The research grew out of the idea that cooking itself may have driven changes in human evolution, a hypothesis put forth by Richard Wrangham, an anthropologist at Harvard and several colleagues about 15 years ago in an article in Current Anthropology, and more recently in his book, Catching Fire: How Cooking Made Us Human.
He argued that cooking may have begun something like two million years ago, even though hard evidence only dates back about one million years. For that to be true, some early ancestors, perhaps not much more advanced than chimps, had to grasp the whole concept of transforming the raw into the cooked.
One obvious difficulty in creating an experiment was that chimps have not yet figured out how to use fire, and the scientists were wary of giving them access to real cooking devices. So the scientists hit on a method that presents the chimps with problems that emulate cooking…two plastic bowls that fit closely together with pre-cooked food hidden in the bottom tub.
When a chimpanzee placed a raw sweet potato slice into the device, a researcher shook it, then lifted the top tub out to offer the chimp an identical cooked slice of sweet potato… The chimps showed a number of indications that, given a real cooking opportunity, they had the ability to take advantage of it. They resisted eating raw food and put it in the device, waiting for cooked food.”

ESL Voices Lesson Plan for this post

Level: Intermediate – Advanced


Language Skills: Reading, writing, and speaking. Vocabulary and grammar activities are included.


Time: Approximately 2 hours.


Materials: Student handout (from this lesson) and access to news article.


Objective: Students will read and discuss the article
with a focus on improving reading comprehension and learning new vocabulary. At the end of the lesson students will express their personal views on the topic through group work and writing.

I. Pre-Reading Activities

KWL Chart

Directions: Have students use the KWL chart to list the information they already know about chimps. Then students discuss the information they would like to learn about chimps. Later in the Post- Reading segment of the lesson, students can fill in what they’ve learned about the topic.

KWL Chart from Creately.com

KWL Chart from Creately.com

II. While Reading Tasks

Word Inference

Directions: Students are to infer the meanings of the words in bold taken from the article. They may use a dictionary, thesaurus, and Word Chart for assistance.

  1. Cooking is no small achievement.
  2. Many primates  have difficulty giving up food in their possession.
  3. Chimps have  shown foresight and self-control.
  4. Chimps would give up a raw slice of sweet potato.
  5. Cooking itself may have driven changes in human evolution.
  6. A device that emulated cooking was used in the experiments.
  7. They resisted eating raw food.
  8. The experiments showed that chimps had the patience for cooking.
  9. The use of fire was the major impetus.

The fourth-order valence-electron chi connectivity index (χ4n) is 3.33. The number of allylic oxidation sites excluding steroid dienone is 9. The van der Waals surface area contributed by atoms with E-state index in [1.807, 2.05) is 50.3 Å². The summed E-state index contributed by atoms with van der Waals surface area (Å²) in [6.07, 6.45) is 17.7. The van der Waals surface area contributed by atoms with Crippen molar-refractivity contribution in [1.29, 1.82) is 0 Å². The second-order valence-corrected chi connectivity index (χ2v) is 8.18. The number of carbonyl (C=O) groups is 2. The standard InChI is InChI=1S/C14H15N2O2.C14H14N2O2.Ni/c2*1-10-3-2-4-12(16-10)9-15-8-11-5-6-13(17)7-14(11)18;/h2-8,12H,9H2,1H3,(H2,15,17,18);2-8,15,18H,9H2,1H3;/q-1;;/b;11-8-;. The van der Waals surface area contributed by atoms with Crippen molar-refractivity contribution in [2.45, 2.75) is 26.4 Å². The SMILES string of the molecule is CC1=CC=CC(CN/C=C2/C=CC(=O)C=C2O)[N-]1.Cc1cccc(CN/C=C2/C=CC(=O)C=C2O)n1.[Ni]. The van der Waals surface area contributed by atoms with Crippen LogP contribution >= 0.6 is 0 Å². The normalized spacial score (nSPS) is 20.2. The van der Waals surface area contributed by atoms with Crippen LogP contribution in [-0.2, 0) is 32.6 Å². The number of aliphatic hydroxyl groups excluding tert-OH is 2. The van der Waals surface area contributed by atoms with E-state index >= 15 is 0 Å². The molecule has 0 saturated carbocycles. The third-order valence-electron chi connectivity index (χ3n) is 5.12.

10. Chimps understood the transition from raw to cooked food.

Word Map Education Oasis

Reading Comprehension

Word -Recognition

Directions: Students choose the correct word to complete the sentences taken from the article. They are to choose from the options presented.

When a chimpanzee placed/place a raw sour/sweet potato slice/slip into the devious/device, a researcher shook it, then lifted the top tub out to offer/off the chimp an identical cooked slice of sweet potato.

It was known/noun that chimps proffer/prefer cooked food, but it was an open question whether/weather chimps had the patience/patients to wait/wade through the pretend shake and bake process.

 Grammar Focus

Preposition Exercise

Prepositions:  in, for, of, with, by,  on, at, to, as, into, around, over,  from, during,

Directions: The following sentences are from the news article.  For each sentence choose the correct preposition from the choices presented. Note that not all prepositions listed are in the article.

The research grew out ___the idea that cooking itself may have driven changes___ human evolution, a hypothesis put forth___Richard Wrangham, an anthropologist___Harvard.

One obvious difficulty___creating an experiment was that chimps have not yet figured out how___ use fire, and the scientists were wary___giving them access___real cooking devices.

III. Post Reading Tasks

WH-How Questions

Directions: Have students use the  WH-question format to discuss or to write the main points from the article.

Who or What is the article about?

Where does the action/event take place?

When does the action/event take place?

Why did the action/event occur?

How did the action/event occur?

Discussion/Writing Exercise

Directions: Place students in groups and have them answer the following questions. Afterwards, have the groups share their thoughts as a class. To reinforce the ideas, students can write an essay on one of the following discussion topics.

1. The following  three statements were taken from the article. Rephrase each statement in your own words, then discuss the meaning with the members of your group.

“Richard Wrangham, an anthropologist at Harvard….argued that cooking may have begun something like two million years ago, even though hard evidence only dates back about one million years. For that to be true, some early ancestors, perhaps not much more advanced than chimps, had to grasp the whole concept of transforming the raw into the cooked.”

“The chimps showed a number of indications that, given a real cooking opportunity, they had the ability to take advantage of it. They resisted eating raw food and put it in the device, waiting for cooked food. They would bring raw food from one side of a cage to the other in order to put it in the device. And they put different kinds of food in the device.”